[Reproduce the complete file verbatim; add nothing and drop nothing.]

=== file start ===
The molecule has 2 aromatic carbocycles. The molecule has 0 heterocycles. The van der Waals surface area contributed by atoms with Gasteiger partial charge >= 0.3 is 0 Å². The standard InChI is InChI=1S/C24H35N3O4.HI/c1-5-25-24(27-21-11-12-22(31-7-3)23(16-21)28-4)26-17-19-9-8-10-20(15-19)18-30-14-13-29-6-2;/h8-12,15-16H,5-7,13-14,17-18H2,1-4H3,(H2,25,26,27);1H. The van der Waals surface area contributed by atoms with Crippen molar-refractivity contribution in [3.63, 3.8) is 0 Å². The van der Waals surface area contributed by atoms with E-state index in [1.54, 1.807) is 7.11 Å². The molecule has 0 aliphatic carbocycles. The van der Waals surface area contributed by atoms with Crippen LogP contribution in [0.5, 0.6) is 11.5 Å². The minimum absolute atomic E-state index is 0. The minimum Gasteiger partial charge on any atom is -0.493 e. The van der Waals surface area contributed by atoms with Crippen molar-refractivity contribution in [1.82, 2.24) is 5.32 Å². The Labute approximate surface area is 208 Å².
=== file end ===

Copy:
The molecule has 2 aromatic carbocycles. The molecule has 0 heterocycles. The van der Waals surface area contributed by atoms with Gasteiger partial charge >= 0.3 is 0 Å². The standard InChI is InChI=1S/C24H35N3O4.HI/c1-5-25-24(27-21-11-12-22(31-7-3)23(16-21)28-4)26-17-19-9-8-10-20(15-19)18-30-14-13-29-6-2;/h8-12,15-16H,5-7,13-14,17-18H2,1-4H3,(H2,25,26,27);1H. The van der Waals surface area contributed by atoms with Crippen molar-refractivity contribution in [3.63, 3.8) is 0 Å². The van der Waals surface area contributed by atoms with E-state index in [1.54, 1.807) is 7.11 Å². The molecule has 0 aliphatic carbocycles. The van der Waals surface area contributed by atoms with Crippen LogP contribution in [0.5, 0.6) is 11.5 Å². The minimum absolute atomic E-state index is 0. The minimum Gasteiger partial charge on any atom is -0.493 e. The van der Waals surface area contributed by atoms with Crippen molar-refractivity contribution in [1.82, 2.24) is 5.32 Å². The Labute approximate surface area is 208 Å².